Parking questions delay action on 330 Rehoboth Ave. rezoning

Public comment regarding residential portion of property open through Feb. 25
February 22, 2022

Story Location:
330 Rehoboth Avenue
Rehoboth Beach, DE 19971
United States

Rehoboth Beach commissioners delayed action on a rezoning request for 330 Rehoboth Ave. after questions were raised about how the city’s current building inspector would interpret code-related parking requirements if the property owners only built the proposed hotel on the commercial portion, but still wanted a structure for underground parking on the residential portion of the property.

The city conducted a public hearing Feb. 18 on a rezoning request for the split-zoned 330 Rehoboth Ave., which has roughly 23,000 square feet of C-1 commercial along Rehoboth Avenue and about 19,500 square feet of R-1 residential along State Road.

The request first surfaced in August 2019, but legal issues delayed action until the property was purchased for $4.2 million in January 2021 by 330 Hospitality Group LLC. That corporation is a partnership between Bette Gallo, founder and president of Gallo Realty, and Lockwood Design and Construction owner Don Lockwood.

Most recently, during a meeting in December, the city’s planning commission voted against recommending to city commissioners the rezoning of the residential portion.

Representing 330 Hospitality, attorney David Hutt began the Feb. 18 public hearing by saying there are two paths for the property owners to take – rezoning or variance requests from the board of adjustment. He argued that rezoning made the most sense because it provides the city and surrounding property owners with guidelines for enforcement in the future. Split zoning is not a recommended practice and is considered haphazard, he said. 

Currently, the restrictive covenants proposed by the developer to the planning commission say there’s a 30-year life to the restrictions. Hutt said his clients would be willing to make it 50 years.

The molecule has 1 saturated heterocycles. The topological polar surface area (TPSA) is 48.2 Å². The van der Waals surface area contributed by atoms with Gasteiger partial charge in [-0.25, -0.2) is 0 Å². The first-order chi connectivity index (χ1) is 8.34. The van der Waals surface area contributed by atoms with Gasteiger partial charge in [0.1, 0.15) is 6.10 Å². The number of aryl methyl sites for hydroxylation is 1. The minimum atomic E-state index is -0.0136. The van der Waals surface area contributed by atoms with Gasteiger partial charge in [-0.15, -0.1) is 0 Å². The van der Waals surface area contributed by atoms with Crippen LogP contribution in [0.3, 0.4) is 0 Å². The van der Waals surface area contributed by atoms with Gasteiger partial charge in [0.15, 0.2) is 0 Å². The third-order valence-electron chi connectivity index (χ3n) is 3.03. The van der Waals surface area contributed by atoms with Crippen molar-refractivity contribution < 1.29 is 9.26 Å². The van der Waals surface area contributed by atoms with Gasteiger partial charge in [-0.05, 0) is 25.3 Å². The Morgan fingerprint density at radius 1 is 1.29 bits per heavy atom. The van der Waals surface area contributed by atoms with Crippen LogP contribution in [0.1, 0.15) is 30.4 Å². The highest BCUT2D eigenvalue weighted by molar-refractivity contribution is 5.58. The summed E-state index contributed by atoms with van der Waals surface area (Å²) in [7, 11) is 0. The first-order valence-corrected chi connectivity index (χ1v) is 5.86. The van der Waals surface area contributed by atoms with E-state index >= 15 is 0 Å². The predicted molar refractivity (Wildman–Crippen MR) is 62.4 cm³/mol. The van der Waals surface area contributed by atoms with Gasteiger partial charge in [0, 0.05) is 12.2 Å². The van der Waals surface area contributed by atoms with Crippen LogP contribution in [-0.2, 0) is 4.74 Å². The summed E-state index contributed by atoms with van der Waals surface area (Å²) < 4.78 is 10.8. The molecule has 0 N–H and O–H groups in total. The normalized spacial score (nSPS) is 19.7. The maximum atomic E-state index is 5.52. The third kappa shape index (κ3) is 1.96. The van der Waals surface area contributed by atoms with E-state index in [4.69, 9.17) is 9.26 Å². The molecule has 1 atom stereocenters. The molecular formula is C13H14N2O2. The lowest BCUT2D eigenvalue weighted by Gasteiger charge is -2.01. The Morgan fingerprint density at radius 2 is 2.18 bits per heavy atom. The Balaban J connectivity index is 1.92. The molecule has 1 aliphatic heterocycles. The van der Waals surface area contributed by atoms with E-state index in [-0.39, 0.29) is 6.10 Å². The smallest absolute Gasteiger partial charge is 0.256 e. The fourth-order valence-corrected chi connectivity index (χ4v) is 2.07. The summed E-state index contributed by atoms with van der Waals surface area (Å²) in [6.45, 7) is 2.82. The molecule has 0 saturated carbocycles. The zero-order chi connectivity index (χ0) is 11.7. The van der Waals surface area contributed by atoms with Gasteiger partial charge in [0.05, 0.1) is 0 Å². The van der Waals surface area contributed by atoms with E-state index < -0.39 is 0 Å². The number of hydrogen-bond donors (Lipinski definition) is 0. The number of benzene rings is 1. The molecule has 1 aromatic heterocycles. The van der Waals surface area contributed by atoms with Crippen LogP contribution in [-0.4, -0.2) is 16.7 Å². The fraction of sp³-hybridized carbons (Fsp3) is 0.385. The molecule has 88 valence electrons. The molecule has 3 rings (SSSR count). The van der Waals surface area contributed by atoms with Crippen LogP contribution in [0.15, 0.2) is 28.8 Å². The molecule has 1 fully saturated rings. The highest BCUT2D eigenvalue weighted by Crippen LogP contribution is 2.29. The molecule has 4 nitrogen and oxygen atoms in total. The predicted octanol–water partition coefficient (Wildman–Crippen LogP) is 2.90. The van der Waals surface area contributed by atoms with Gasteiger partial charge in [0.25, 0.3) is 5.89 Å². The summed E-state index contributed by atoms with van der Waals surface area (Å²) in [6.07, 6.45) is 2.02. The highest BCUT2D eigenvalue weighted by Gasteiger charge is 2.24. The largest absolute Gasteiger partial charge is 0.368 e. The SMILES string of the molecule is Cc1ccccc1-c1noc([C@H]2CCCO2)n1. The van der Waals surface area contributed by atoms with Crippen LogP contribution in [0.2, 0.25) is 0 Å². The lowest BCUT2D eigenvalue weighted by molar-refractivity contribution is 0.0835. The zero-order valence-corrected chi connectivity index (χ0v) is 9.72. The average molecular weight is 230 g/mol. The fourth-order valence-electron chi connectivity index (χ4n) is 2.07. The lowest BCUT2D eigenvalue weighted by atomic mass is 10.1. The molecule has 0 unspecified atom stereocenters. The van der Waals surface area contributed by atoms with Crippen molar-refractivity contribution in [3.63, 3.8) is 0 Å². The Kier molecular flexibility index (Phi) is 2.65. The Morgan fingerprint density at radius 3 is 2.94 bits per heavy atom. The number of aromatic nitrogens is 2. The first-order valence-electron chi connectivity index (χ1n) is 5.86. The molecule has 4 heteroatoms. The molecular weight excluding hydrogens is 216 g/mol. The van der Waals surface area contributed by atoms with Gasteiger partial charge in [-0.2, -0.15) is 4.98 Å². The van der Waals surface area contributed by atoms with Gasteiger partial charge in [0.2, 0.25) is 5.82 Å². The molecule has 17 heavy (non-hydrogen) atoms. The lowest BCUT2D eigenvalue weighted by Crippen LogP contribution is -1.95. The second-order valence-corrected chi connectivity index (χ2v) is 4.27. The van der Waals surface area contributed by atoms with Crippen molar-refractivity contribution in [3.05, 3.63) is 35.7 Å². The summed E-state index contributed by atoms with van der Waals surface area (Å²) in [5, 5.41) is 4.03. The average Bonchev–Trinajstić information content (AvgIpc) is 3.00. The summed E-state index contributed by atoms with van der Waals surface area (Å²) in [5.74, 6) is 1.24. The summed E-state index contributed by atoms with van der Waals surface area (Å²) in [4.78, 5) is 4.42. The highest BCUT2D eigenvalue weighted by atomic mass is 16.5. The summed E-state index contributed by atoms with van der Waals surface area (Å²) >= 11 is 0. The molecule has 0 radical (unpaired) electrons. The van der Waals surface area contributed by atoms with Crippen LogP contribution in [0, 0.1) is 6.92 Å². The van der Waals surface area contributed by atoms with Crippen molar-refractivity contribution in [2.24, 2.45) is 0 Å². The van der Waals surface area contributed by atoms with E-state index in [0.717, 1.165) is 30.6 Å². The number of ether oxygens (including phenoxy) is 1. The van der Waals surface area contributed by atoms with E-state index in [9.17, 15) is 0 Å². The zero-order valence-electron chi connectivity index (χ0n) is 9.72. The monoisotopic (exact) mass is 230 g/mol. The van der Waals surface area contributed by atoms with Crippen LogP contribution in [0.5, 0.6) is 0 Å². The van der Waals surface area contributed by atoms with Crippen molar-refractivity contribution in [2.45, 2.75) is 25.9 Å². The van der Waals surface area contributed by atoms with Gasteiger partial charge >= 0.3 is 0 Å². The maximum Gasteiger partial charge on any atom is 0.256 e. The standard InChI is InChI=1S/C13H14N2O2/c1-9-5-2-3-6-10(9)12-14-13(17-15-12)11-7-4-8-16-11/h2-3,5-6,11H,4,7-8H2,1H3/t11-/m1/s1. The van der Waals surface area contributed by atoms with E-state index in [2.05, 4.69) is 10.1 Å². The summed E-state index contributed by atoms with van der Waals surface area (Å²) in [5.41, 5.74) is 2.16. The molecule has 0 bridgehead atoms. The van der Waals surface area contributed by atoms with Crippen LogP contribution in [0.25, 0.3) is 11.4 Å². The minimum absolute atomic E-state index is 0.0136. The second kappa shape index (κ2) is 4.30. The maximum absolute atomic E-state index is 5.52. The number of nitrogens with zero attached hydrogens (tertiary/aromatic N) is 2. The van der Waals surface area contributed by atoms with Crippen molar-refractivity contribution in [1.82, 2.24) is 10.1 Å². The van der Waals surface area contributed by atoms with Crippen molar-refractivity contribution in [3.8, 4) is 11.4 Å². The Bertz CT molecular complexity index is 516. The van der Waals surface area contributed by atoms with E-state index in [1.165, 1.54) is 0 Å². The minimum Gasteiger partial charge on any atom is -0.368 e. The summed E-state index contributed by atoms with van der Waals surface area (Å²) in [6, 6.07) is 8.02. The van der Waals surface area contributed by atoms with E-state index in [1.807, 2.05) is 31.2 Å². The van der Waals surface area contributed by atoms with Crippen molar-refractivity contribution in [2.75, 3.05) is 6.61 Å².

As before, during the planning commission’s deliberations, none of the public spoke in favor of the rezoning. The public recognized the property should be redeveloped, but questioned why the hotel couldn’t stay in the commercial portion with the parking lot remaining as is.

Scarborough Avenue resident and planning commission member John Dewey, who said he was commenting as a resident, said the city’s zoning maps need to have meaning and be enforced as laid out. People are making life decisions based on how the city’s properties are zoned, he said.

Questions about parking and needed variances came about after Commissioner Susan Gay asked if the applicants would be willing to redevelop the commercial portion of the property if the city didn’t require a variance to keep the parking lot use as is. 

Hutt said his applicants would be agreeable to that, but they had been told by the city’s previous building inspector a variance would be needed.

City solicitor Glenn Mandalas said he thought the plan could proceed without the rezoning or a variance if all the redevelopment took place on the commercial portion.

Commissioner Ed Chrzanowski clarified the question from Gay to see if the applicants would still want underground parking on the parking lot portion of the property.

Hutt said yes, which prompted Chrzanowski to say that’s probably what the variance would be needed for in the previous building inspector’s judgment.

Hutt’s clarification also prompted Mandalas to modify his statement by saying the underground parking could require a variance. However, Mandalas also deferred to Matt Janis, the city’s current building inspector. Janis was not available during the meeting to provide his interpretation of the code.

Lockwood said he and Gallo would be happy to move forward on the project if the hotel could be built on the commercial portion and no variance was needed for the underground parking on the residential portion.

In the end, commissioners delayed taking action on the rezoning request in favor of getting more information from city staff. The group also kept the official record open for public comment through Friday, Feb. 25, in case someone listening to the meeting wanted to add any information.

In addition to Janis’ interpretation of the code, commissioners also asked for a planning commission representative to be present at the next discussion, and for city staff to find out how the parcel has been taxed over the years – as residential or commercial.

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